Google’s recent Pixel 2 event may have been focused primarily on new product, on smartphones and laptops, but the real story was the blanket pervasiveness of Artificial Intelligence and Machine Learning.
Artificial Intelligence is iterating at a rapid pace. As corporates and governments rush to implement, to automate tasks at speed and link technical actions to sensory experience, there is both risk and opportunity that the social, cultural and political implications of AI will be neglected.
It’s important to recognise that AI creates a cultural shift as much as it does a technical shift. Technology is never without values, and never built without an agenda or values attached – so how do we ensure that this risk is an opportunity – how do we ensure that AI is held to the highest ethical standards? Is it time for a robo-magna-carta?
One of the first challenges is defining the problem, not to mention clearly defining what AI is and is not.This isn’t only about re-training and re-employing the hundreds of thousands who will be displaced by AI; an ethical foundation of AI needs to put morals and social impact at the core of the design process.
Greg Brockman, one of MIT’s 35 innovators under 35, is one of the few spearheading the charge, co-founding OpenAI with Elon Musk. They’re working backwards from an accepted realisation – that AI must learn crucial, implicitly human emotion as a way of preventing misbehaviour, bias and misrepresentation. The only way to do this is to design with one particularly anthropomorphic emotion in mind: Shame. They believe that shame should be the forefront emotion to ensure AI recognises there are consequences to actions.
Google’s DeepMind has identified 6 key challenges to ensuring AI design acknowledges social and ethical impact. I’ve highlighted two below:
- Privacy, transparency and fairness.
AI is reliant on the data sets it learns from. Not only is this information often personal, it also has a history of learning and applying existing societal biases. Risk Assessments, an increasingly common AI tool used in US courtrooms to create a ‘probability of re-offending score’ have been identified as having a racial bias. The formula was identified as, “particularly likely to falsely flag black defendants as future criminals”. When this happens – who takes accountability?
The score for Risk Assessments is based on 137 questions, some answered individually and some taken from existing records. They include questions on family employment history and education. The questions and their application highlight a wider problem with AI – it’s quick to learn and to replicate human bias. Sentencing has long been entrusted to a group of humans who are presented information but deliberately coerced and ultimately guided by principal, instinct and bias. If computers could accurately remove these biases, it would result in an incomparably fairer system; instead, it is exacerbating the problem.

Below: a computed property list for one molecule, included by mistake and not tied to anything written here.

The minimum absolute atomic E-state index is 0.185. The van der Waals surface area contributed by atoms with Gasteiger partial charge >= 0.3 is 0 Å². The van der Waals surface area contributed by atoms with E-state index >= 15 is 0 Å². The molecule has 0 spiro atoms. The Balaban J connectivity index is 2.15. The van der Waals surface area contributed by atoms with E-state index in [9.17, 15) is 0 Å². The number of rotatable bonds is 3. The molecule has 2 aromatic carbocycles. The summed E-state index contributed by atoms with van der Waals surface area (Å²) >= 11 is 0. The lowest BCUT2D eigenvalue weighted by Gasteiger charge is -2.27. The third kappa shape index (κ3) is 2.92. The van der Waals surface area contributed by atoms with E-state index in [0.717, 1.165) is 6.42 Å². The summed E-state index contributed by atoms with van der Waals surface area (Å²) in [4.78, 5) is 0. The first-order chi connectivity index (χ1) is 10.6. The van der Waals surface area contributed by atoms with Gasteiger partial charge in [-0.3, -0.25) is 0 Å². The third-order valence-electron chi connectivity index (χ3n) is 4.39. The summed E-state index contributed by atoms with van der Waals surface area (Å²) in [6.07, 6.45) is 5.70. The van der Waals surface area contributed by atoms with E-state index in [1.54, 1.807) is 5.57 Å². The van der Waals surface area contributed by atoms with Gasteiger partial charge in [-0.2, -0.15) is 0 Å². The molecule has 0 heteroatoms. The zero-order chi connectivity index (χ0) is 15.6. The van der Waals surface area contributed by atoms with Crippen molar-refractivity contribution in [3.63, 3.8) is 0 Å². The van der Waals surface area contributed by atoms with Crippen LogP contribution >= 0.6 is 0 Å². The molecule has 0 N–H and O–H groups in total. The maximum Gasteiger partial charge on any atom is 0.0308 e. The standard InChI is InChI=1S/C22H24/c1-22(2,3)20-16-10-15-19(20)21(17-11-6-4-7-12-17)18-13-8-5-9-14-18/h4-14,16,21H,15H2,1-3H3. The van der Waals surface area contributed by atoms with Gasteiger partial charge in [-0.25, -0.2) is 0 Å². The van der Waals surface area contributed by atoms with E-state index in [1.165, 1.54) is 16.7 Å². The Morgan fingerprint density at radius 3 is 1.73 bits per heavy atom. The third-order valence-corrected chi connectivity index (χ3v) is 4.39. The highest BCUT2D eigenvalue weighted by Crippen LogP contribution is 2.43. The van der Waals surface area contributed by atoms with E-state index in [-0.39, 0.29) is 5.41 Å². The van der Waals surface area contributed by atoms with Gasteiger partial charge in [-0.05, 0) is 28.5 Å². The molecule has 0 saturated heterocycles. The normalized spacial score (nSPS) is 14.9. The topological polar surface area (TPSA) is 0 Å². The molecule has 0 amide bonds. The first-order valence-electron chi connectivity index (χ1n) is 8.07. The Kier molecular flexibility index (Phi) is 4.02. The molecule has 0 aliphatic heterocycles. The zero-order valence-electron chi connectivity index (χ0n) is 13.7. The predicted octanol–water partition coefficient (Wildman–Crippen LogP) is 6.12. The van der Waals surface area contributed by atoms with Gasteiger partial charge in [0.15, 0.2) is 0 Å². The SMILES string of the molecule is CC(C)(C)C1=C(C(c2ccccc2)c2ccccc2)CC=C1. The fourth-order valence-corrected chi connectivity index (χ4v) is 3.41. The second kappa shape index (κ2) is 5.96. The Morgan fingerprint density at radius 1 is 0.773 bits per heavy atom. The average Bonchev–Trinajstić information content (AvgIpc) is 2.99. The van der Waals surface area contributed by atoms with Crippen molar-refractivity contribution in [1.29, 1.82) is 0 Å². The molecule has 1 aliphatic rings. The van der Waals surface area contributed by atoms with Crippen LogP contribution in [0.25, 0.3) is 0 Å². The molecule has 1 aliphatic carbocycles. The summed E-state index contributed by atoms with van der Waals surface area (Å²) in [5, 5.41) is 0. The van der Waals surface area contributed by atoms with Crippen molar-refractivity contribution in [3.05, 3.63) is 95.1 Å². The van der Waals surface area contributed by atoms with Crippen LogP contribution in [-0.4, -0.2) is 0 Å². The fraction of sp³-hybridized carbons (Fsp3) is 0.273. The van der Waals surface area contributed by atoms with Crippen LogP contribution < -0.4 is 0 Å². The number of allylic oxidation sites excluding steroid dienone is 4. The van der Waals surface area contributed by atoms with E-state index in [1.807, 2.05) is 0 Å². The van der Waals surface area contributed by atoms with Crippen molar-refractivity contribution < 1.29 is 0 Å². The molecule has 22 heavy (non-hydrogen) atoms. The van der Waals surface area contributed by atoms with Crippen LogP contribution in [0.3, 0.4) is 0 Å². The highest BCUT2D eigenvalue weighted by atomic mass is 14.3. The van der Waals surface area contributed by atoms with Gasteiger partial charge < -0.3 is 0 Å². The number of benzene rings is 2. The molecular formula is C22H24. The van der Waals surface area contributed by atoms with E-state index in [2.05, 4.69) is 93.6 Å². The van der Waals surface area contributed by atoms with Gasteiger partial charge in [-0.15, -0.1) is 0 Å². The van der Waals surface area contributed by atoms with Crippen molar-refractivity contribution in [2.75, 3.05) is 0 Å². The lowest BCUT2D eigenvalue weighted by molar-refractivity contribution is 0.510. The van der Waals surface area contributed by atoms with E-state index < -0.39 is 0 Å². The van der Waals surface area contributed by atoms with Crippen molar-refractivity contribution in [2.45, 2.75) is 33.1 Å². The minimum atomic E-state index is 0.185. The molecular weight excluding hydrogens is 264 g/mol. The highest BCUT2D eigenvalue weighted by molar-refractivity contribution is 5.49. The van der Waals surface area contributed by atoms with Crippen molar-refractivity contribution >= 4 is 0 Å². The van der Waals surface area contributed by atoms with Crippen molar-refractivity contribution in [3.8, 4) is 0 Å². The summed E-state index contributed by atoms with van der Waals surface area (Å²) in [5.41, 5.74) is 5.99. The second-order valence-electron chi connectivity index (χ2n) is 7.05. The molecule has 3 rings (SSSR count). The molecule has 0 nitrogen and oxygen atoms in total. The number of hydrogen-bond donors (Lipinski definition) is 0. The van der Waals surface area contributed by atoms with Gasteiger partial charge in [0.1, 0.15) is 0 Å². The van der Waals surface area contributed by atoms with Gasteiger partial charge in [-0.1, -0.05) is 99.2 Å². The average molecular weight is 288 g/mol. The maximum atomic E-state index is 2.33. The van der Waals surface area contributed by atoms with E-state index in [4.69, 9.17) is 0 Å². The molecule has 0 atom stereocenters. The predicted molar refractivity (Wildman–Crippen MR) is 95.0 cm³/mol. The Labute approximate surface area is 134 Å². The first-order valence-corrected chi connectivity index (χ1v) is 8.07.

If due process is that criminal proceedings require the accused to be able to confront and cross-examine the witnesses testifying against him, how do we ensure that computer algorithms get the same treatment?
- Governance and accountability.
When things go wrong, who is responsible? Now is the opportunity to import governance and regulation, possibly regulatory bodies similar to the FCA, to ensure deployment of AI is accountable. Many AI applications and systems behind them are so complex that they defy thorough examination. This lack of understanding is already feeding bias with tangible and widespread results. In your Facebook bubble your news is filtered by AI and this news dispersion tactic may have had a significant impact on the US election.
Several companies at the forefront of AI, including Microsoft, Amazon and IMB have formed “The Partnership on AI” in an attempt to advance public understanding and develop shared standards of practice that everyone should adhere to – but if intelligence is constructed to create competitive advantage it could lead to important information being withheld.
Increased use of AI promises to bring with it unpredicted economic growth. Efficiency savings and properly utilising the wealth of data amassed in the last 15 years in particular present companies with two huge opportunities: In the AI in the UK Executive Summary for Government, released 15th October 2017, it’s estimated that AI could add £630bn to the UK economy by 2035. The report makes 18 recommendations to improve access to data, supply of skills, uptake of AI and increased research – but in the race to become a global AI powerhouse the report makes no practical recommendation that is rooted in moral responsibility.
As we accept new technologies and the AI within them, we as consumers need to ask questions about how the systems work. AI with social implications in particular, like Risk Assessments, need to be draw on philosophy, law, sociology, anthropology, science and technology – just for starters. It must turn to social, political and cultural values and how these have been affected by technology over time. In the rush to make the most of the opportunity, we’re in danger of ignoring the social, moral and cultural implications all together.